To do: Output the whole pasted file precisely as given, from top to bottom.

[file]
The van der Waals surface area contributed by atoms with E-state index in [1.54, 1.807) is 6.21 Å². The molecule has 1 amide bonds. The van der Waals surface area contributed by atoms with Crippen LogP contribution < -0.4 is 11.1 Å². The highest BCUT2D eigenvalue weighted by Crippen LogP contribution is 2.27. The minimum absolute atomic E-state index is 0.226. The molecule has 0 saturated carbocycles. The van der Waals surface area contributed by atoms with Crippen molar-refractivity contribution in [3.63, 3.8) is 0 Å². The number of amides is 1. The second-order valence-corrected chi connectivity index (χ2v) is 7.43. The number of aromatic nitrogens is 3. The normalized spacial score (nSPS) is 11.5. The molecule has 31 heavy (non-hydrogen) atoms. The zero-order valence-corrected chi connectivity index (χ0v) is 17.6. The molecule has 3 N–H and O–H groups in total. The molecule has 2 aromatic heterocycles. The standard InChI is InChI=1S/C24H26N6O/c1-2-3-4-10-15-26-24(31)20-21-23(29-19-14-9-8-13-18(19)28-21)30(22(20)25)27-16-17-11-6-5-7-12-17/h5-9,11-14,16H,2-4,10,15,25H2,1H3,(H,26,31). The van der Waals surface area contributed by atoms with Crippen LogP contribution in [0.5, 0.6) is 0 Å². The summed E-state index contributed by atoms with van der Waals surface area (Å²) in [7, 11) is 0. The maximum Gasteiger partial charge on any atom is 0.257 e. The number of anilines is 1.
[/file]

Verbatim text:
The van der Waals surface area contributed by atoms with E-state index in [1.54, 1.807) is 6.21 Å². The molecule has 1 amide bonds. The van der Waals surface area contributed by atoms with Crippen LogP contribution < -0.4 is 11.1 Å². The highest BCUT2D eigenvalue weighted by Crippen LogP contribution is 2.27. The minimum absolute atomic E-state index is 0.226. The molecule has 0 saturated carbocycles. The van der Waals surface area contributed by atoms with Crippen molar-refractivity contribution in [3.63, 3.8) is 0 Å². The number of amides is 1. The second-order valence-corrected chi connectivity index (χ2v) is 7.43. The number of aromatic nitrogens is 3. The normalized spacial score (nSPS) is 11.5. The molecule has 31 heavy (non-hydrogen) atoms. The zero-order valence-corrected chi connectivity index (χ0v) is 17.6. The molecule has 3 N–H and O–H groups in total. The molecule has 2 aromatic heterocycles. The standard InChI is InChI=1S/C24H26N6O/c1-2-3-4-10-15-26-24(31)20-21-23(29-19-14-9-8-13-18(19)28-21)30(22(20)25)27-16-17-11-6-5-7-12-17/h5-9,11-14,16H,2-4,10,15,25H2,1H3,(H,26,31). The van der Waals surface area contributed by atoms with Crippen LogP contribution in [0.5, 0.6) is 0 Å². The summed E-state index contributed by atoms with van der Waals surface area (Å²) in [7, 11) is 0. The maximum Gasteiger partial charge on any atom is 0.257 e. The number of anilines is 1.